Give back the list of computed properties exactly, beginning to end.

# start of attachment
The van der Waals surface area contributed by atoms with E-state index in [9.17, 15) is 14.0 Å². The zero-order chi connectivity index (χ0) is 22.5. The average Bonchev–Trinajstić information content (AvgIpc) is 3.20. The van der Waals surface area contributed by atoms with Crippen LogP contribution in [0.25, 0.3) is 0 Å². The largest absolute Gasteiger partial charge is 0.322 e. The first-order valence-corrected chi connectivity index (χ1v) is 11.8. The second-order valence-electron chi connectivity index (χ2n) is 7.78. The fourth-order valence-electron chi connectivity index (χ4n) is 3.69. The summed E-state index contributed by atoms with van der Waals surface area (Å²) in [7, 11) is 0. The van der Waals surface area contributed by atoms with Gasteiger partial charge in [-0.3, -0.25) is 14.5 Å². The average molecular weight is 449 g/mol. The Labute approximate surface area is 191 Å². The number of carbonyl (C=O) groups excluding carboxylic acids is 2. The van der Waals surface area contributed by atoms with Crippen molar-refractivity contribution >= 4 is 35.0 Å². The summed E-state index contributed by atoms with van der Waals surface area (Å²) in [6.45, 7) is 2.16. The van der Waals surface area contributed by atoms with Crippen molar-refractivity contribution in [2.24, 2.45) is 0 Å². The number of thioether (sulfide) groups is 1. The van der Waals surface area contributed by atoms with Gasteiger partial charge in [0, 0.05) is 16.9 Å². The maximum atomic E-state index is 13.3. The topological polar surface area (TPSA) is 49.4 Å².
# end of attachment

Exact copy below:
The van der Waals surface area contributed by atoms with E-state index in [9.17, 15) is 14.0 Å². The zero-order chi connectivity index (χ0) is 22.5. The average Bonchev–Trinajstić information content (AvgIpc) is 3.20. The van der Waals surface area contributed by atoms with Crippen LogP contribution in [0.25, 0.3) is 0 Å². The largest absolute Gasteiger partial charge is 0.322 e. The first-order valence-corrected chi connectivity index (χ1v) is 11.8. The second-order valence-electron chi connectivity index (χ2n) is 7.78. The fourth-order valence-electron chi connectivity index (χ4n) is 3.69. The summed E-state index contributed by atoms with van der Waals surface area (Å²) in [7, 11) is 0. The van der Waals surface area contributed by atoms with Gasteiger partial charge in [-0.3, -0.25) is 14.5 Å². The average molecular weight is 449 g/mol. The Labute approximate surface area is 191 Å². The number of carbonyl (C=O) groups excluding carboxylic acids is 2. The van der Waals surface area contributed by atoms with Crippen molar-refractivity contribution >= 4 is 35.0 Å². The summed E-state index contributed by atoms with van der Waals surface area (Å²) in [6.45, 7) is 2.16. The van der Waals surface area contributed by atoms with Crippen molar-refractivity contribution in [2.24, 2.45) is 0 Å². The number of thioether (sulfide) groups is 1. The van der Waals surface area contributed by atoms with Gasteiger partial charge in [0, 0.05) is 16.9 Å². The maximum atomic E-state index is 13.3. The topological polar surface area (TPSA) is 49.4 Å².